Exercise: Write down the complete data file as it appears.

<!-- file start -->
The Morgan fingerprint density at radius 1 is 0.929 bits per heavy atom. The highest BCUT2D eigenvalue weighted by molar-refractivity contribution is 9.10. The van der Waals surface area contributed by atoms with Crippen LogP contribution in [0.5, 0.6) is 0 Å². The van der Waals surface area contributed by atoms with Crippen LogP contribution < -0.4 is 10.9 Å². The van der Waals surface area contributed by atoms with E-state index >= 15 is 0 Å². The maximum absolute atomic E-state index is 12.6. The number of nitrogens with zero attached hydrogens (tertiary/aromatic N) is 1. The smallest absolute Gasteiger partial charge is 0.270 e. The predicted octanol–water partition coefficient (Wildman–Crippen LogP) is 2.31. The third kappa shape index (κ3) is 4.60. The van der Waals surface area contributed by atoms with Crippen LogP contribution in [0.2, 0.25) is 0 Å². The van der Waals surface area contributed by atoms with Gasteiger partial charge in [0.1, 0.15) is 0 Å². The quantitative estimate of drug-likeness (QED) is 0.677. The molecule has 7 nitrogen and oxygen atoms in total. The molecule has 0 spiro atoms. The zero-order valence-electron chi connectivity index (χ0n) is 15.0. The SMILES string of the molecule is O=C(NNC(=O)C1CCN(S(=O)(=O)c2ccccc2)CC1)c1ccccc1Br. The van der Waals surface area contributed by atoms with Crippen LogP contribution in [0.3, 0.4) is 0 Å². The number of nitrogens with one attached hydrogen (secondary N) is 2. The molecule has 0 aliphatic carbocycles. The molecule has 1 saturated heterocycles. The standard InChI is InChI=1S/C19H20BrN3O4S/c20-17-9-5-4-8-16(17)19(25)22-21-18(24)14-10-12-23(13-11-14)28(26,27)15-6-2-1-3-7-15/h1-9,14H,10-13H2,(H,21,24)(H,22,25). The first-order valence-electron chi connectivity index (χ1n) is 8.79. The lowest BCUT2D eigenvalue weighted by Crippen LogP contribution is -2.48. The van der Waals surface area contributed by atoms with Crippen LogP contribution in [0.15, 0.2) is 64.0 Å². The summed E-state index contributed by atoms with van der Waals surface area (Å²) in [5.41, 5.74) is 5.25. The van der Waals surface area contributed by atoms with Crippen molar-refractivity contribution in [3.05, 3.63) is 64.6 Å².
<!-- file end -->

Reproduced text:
The Morgan fingerprint density at radius 1 is 0.929 bits per heavy atom. The highest BCUT2D eigenvalue weighted by molar-refractivity contribution is 9.10. The van der Waals surface area contributed by atoms with Crippen LogP contribution in [0.5, 0.6) is 0 Å². The van der Waals surface area contributed by atoms with Crippen LogP contribution < -0.4 is 10.9 Å². The van der Waals surface area contributed by atoms with E-state index >= 15 is 0 Å². The maximum absolute atomic E-state index is 12.6. The number of nitrogens with zero attached hydrogens (tertiary/aromatic N) is 1. The smallest absolute Gasteiger partial charge is 0.270 e. The predicted octanol–water partition coefficient (Wildman–Crippen LogP) is 2.31. The third kappa shape index (κ3) is 4.60. The van der Waals surface area contributed by atoms with Crippen LogP contribution in [0.2, 0.25) is 0 Å². The van der Waals surface area contributed by atoms with Gasteiger partial charge in [0.1, 0.15) is 0 Å². The quantitative estimate of drug-likeness (QED) is 0.677. The molecule has 7 nitrogen and oxygen atoms in total. The molecule has 0 spiro atoms. The zero-order valence-electron chi connectivity index (χ0n) is 15.0. The SMILES string of the molecule is O=C(NNC(=O)C1CCN(S(=O)(=O)c2ccccc2)CC1)c1ccccc1Br. The van der Waals surface area contributed by atoms with Crippen LogP contribution in [0.3, 0.4) is 0 Å². The number of nitrogens with one attached hydrogen (secondary N) is 2. The molecule has 0 aliphatic carbocycles. The molecule has 1 saturated heterocycles. The standard InChI is InChI=1S/C19H20BrN3O4S/c20-17-9-5-4-8-16(17)19(25)22-21-18(24)14-10-12-23(13-11-14)28(26,27)15-6-2-1-3-7-15/h1-9,14H,10-13H2,(H,21,24)(H,22,25). The first-order valence-electron chi connectivity index (χ1n) is 8.79. The lowest BCUT2D eigenvalue weighted by Crippen LogP contribution is -2.48. The van der Waals surface area contributed by atoms with Crippen LogP contribution in [0.15, 0.2) is 64.0 Å². The summed E-state index contributed by atoms with van der Waals surface area (Å²) in [5.41, 5.74) is 5.25. The van der Waals surface area contributed by atoms with Crippen molar-refractivity contribution in [3.05, 3.63) is 64.6 Å².